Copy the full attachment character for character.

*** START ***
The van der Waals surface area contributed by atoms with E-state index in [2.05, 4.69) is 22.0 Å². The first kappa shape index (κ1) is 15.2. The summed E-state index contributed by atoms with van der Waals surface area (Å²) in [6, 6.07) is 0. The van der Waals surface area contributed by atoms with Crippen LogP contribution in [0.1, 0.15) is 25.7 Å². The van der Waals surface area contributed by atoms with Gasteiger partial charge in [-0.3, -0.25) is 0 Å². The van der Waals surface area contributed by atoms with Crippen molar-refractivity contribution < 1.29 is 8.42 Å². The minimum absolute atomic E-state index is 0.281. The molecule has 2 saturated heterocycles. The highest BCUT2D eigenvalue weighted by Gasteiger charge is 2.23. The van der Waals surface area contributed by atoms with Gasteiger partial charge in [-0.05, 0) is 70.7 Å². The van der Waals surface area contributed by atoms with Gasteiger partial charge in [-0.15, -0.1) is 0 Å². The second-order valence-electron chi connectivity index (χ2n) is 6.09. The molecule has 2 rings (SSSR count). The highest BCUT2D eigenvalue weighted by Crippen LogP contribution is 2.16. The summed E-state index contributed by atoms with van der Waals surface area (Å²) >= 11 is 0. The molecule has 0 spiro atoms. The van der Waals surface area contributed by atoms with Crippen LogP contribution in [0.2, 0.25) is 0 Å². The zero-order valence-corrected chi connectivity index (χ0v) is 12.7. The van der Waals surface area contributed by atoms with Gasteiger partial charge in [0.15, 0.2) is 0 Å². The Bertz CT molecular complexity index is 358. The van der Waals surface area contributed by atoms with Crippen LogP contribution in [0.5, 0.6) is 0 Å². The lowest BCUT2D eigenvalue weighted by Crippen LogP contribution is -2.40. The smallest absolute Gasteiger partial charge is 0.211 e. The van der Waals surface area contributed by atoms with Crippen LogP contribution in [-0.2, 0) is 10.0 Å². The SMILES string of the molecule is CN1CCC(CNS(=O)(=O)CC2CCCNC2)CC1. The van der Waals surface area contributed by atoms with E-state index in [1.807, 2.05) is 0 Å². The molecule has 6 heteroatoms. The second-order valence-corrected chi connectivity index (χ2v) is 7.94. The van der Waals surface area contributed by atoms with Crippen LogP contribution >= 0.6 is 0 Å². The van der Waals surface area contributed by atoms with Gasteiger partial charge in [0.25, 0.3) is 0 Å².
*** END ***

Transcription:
The van der Waals surface area contributed by atoms with E-state index in [2.05, 4.69) is 22.0 Å². The first kappa shape index (κ1) is 15.2. The summed E-state index contributed by atoms with van der Waals surface area (Å²) in [6, 6.07) is 0. The van der Waals surface area contributed by atoms with Crippen LogP contribution in [0.1, 0.15) is 25.7 Å². The van der Waals surface area contributed by atoms with Gasteiger partial charge in [-0.3, -0.25) is 0 Å². The van der Waals surface area contributed by atoms with Crippen molar-refractivity contribution < 1.29 is 8.42 Å². The minimum absolute atomic E-state index is 0.281. The molecule has 2 saturated heterocycles. The highest BCUT2D eigenvalue weighted by Gasteiger charge is 2.23. The van der Waals surface area contributed by atoms with Gasteiger partial charge in [-0.05, 0) is 70.7 Å². The van der Waals surface area contributed by atoms with Gasteiger partial charge in [-0.15, -0.1) is 0 Å². The second-order valence-electron chi connectivity index (χ2n) is 6.09. The molecule has 2 rings (SSSR count). The highest BCUT2D eigenvalue weighted by Crippen LogP contribution is 2.16. The summed E-state index contributed by atoms with van der Waals surface area (Å²) >= 11 is 0. The molecule has 0 spiro atoms. The van der Waals surface area contributed by atoms with Crippen LogP contribution in [0.2, 0.25) is 0 Å². The zero-order valence-corrected chi connectivity index (χ0v) is 12.7. The van der Waals surface area contributed by atoms with Gasteiger partial charge in [0.15, 0.2) is 0 Å². The Bertz CT molecular complexity index is 358. The van der Waals surface area contributed by atoms with Crippen LogP contribution in [0.5, 0.6) is 0 Å². The lowest BCUT2D eigenvalue weighted by Crippen LogP contribution is -2.40. The smallest absolute Gasteiger partial charge is 0.211 e. The van der Waals surface area contributed by atoms with Crippen LogP contribution in [-0.2, 0) is 10.0 Å². The SMILES string of the molecule is CN1CCC(CNS(=O)(=O)CC2CCCNC2)CC1. The van der Waals surface area contributed by atoms with E-state index in [1.807, 2.05) is 0 Å². The molecule has 6 heteroatoms. The second-order valence-corrected chi connectivity index (χ2v) is 7.94. The van der Waals surface area contributed by atoms with Crippen LogP contribution >= 0.6 is 0 Å². The van der Waals surface area contributed by atoms with Gasteiger partial charge in [0.25, 0.3) is 0 Å².